REVIEW: DC UNIVERSE CLASSICS "COLLECT & CONNECT" GIGANTA
Much as Toy Biz and Hasbro did with Marvel Legends, and as a number of other toy companies have done with assorted products, when Mattel kicked off their superb line of DC UNIVERSE CLASSICS figures, they started a similar practice, whereby each figure included a part of an additional figure, that could be assembled once all the parts were rounded up. Mattel's DC Universe Classics line has dubbed this "Collect and Connect".
Granted, it does require a person to round up most or all of the individual figures in a given assortment to construct the additional figure (although there are some "secondary market" sources), but when it comes to DC Universe Classics, this is hardly a great hardship.
Series 8 of DC Universe Classics features the very interesting lineup of MR. TERRIFIC, GENTLEMAN GHOST, DOCTOR FATE, PARADEMON, HAWKGIRL, COMMANDER STEEL, and VIGILANTE. Of these, only Hawkgirl is not needed to complete the Collect-and-Connect figure, as she comes with a display stand instead. But, hey, that's no reason not to add Hawkgirl to your collection!.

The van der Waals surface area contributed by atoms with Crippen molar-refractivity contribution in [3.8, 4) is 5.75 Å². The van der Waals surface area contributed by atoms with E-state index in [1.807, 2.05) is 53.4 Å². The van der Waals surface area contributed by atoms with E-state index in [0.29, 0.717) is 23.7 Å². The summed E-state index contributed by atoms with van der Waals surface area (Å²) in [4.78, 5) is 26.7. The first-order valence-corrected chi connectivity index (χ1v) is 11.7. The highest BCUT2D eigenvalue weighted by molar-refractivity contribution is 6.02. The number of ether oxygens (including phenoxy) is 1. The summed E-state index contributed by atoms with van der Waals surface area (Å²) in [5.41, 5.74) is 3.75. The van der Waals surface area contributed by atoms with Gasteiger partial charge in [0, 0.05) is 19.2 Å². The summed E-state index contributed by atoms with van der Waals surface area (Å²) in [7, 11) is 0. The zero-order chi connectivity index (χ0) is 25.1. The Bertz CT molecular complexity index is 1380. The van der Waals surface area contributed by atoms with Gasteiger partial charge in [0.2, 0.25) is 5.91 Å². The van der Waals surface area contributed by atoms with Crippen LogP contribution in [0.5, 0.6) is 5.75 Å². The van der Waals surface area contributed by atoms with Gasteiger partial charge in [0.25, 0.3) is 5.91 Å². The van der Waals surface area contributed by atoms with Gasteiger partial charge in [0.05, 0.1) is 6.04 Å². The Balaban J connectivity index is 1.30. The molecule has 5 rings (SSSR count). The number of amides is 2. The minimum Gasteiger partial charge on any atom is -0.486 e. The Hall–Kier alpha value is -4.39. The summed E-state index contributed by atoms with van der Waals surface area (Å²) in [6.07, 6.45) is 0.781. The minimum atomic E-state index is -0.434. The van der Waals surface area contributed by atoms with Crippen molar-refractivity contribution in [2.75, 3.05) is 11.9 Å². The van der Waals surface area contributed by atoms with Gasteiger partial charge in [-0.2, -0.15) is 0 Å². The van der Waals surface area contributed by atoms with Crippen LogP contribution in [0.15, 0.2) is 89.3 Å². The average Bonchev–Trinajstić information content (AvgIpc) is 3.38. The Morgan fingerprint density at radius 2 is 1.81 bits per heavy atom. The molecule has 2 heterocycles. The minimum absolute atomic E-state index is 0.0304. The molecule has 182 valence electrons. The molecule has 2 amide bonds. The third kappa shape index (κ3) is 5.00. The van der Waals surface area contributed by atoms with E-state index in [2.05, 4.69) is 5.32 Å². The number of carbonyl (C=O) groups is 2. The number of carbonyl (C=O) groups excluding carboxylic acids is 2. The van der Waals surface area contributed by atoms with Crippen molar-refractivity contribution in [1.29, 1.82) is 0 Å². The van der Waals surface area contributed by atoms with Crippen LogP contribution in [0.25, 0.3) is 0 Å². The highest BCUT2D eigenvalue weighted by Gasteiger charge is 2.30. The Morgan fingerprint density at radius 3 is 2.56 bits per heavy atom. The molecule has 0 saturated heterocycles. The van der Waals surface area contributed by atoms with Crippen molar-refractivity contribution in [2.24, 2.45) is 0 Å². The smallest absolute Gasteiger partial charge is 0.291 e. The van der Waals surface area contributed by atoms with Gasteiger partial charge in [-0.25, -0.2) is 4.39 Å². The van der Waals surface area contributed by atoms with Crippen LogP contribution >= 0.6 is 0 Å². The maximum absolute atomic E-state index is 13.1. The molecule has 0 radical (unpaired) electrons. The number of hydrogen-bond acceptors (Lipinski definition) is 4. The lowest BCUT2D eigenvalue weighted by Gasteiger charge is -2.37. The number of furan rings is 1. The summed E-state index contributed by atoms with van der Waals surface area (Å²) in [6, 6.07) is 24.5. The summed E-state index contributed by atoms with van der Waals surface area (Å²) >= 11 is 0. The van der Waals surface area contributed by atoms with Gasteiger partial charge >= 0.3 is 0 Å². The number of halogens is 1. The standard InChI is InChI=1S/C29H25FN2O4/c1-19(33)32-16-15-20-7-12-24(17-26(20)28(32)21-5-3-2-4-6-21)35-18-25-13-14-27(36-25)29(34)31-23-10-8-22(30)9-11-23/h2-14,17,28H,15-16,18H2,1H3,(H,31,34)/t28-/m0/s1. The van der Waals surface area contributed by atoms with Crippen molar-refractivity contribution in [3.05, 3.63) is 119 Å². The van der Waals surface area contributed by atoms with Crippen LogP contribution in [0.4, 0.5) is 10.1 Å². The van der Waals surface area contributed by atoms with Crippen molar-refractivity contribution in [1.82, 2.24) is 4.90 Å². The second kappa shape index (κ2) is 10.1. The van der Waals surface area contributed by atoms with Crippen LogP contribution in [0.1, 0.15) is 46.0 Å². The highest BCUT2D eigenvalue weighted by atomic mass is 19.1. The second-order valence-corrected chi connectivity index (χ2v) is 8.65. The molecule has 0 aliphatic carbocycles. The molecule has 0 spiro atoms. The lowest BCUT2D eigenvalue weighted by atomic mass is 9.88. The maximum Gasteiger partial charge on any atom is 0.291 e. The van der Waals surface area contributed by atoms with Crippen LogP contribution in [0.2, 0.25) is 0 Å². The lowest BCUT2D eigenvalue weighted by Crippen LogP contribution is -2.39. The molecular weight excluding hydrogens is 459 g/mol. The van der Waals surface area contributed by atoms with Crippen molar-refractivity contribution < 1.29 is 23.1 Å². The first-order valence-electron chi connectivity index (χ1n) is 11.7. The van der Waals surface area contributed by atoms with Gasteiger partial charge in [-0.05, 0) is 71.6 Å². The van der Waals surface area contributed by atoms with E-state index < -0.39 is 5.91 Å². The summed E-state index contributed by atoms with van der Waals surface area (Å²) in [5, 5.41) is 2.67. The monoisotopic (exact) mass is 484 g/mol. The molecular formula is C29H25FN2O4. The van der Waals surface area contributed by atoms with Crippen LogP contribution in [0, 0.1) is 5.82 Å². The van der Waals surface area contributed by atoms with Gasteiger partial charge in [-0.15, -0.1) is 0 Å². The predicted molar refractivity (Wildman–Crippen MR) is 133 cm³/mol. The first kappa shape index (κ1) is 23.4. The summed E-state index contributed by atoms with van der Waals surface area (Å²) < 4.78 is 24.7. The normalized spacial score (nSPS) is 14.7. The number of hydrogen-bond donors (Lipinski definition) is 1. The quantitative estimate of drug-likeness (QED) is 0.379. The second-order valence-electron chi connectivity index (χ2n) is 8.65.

The Collect-and-Connect figure for Series 8 is -- GIGANTA, a longtime foe of Wonder Woman and occasional enemy of the Atom.
Let's see what Wikipedia has to say about her:
Giganta is a red-haired super-villainess appearing in DC Comics publications and related media.
A longtime enemy of Wonder Woman and an occasional foil for The Atom, Giganta possesses the superhuman ability to increase her physical size and mass, effectively transforming into a giantess.
Her first appearance (Wonder Woman #9, volume 1, published in 1944), written by Wonder Woman creator William Moulton Marston, presents her as a brutish strongwoman with no super powers other than unusual strength. Later adaptations (including appearances on Hanna-Barbera's popular cartoon series "Challenge of the Super Friends" in the 1970s) introduced Giganta's size-changing ability, a feature of the character which has been retained to date. She also appeared in the Justice League animated series, and even had a recent cameo in the "Superman/Batman: Public Enemies" movie.